Monday, February 20, 2012

Serious Monday: The Mammy Lists - Why I breastfed

Lets be clear here, I'm a craft blogger. My blog is not concerned with politics, religion, the intricacies of my personal life, or anything deep or philosophical. It is my refuge from such things. Saying that, there are times when something that is so intertwined with my day-to-day life (blogging) and other major life events (having a baby) have to acknowledge each other's existence.

This is part of a series of blog posts I'm calling “The Mammy Lists”

Why I breastfed.*

  • There is a correlation between amount of time spent breastfeeding and the incidence of breast cancer. A woman who breastfeeds for a month in her life is less likely to develop breast cancer than a woman who doesn't. 
  • Breast milk contains your white blood cells, the cells that fight bacteria in your body. this means that a breastfed baby is automatically immune to all of the bacteria in the mother's immediate environment. A new baby has almost no protection against bacteria in the environment, thats why you sterilise everything.3. Its cheaper.
  • Breastfed babies develop faster (or, I should say, formula fed babies develop slower) breastmilk is specifically designed to support the development of little brains and little eyes and baby formula is a poor imitation. 
  • Humans are mammals, mammals breastfeed. If you fed a bay human unmodified cows milk it would die. if you fed a bay cow human milk it would die. our bodies make the perfect food for our offspring, it's arrogant to assume that our science can satisfactorily approximate what nature has been perfecting for millions of years. 

  • In the developing world breastfeeding saves lives. even starving women can breastfed adequately, so there is no reason for babies to dies of starvation or malnutrition.
    let me say that again so you hear me:
    If breastfeeding were the global norm no baby would die of starvation or malnutrition.
    There is evidence of women in concentration camps in world war II who breastfed healthy children. Women in the developing world bottle fed because it's  perceived as a more civilised, more western way to fed your children. These women do not have to money to buy infant formula or the resources to keep feeding equipment sterile and safe. I want to be part of the change in culture which sees breastfeeding to be more widespread and accepted wherever you live.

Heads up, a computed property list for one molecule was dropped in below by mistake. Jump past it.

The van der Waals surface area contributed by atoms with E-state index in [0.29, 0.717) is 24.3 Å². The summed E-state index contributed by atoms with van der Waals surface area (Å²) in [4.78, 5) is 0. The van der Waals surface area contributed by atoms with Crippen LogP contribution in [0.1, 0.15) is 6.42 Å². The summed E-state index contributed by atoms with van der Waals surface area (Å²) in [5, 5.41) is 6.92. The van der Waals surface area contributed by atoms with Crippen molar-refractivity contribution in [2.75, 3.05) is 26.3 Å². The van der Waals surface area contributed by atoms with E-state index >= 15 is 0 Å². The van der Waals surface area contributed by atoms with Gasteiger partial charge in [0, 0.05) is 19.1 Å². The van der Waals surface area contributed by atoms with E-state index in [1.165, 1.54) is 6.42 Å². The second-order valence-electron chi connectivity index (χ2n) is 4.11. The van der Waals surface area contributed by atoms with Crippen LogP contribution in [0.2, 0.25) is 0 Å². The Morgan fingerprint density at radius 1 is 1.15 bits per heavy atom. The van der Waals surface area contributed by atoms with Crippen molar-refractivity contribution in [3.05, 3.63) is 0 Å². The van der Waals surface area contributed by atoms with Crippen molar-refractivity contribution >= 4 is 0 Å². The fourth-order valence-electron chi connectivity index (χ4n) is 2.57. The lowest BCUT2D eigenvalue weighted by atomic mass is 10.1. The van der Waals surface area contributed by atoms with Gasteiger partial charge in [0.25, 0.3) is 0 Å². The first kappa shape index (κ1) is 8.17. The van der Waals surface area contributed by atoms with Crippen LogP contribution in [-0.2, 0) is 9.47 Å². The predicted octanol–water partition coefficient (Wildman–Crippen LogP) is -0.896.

• If you are breastfeeding you will never run out of milk if, for example, you get trapped on the m25 for 2 hours, or get locked out of your house. (both of which happened to me!)
  • Visible breastfeeding will encourage other women to breastfeed.
  • Breastfeeding will soothe a crying baby in 9.99% of cases :-) Including after his/her imunisations. Priceless.

*I breastfed my Squiggle exclusively for 3 months. I then combination fed between 3-4 months and switched completely to baby formula after 4 months. The reason I switched to combination feeding in the first place is that (for his night feeds especially) he was getting more and more unsatisfied even after full feds. I persisted (as you are told to) for about 2 weeks of offering breast after breast before I gave up. I switched to exclusive bottle feeding at four months mostly out of convenience and my desire to live a more selfish life. I felt guilty about it.


  1. *applause*

    YES! when i hear about mom's who've chosen not to breastfeed for no other reason than it's weird to them, it breaks my heart. breastfeeding is such a gift, for mom and for baby.

    1. You have a completely different understanding once you've done it right? Before I had Squig, even when heavily (and I went 42 weeks so I mean HEAVILY ;-) ) pregnant I didnt really know if this breastfeeding thing would work for us(I mean, I hate my boobs, and my tummy, what if people SAW *aghast look of horror*) but once he popped into the world nothing else mattered but keeping him happy.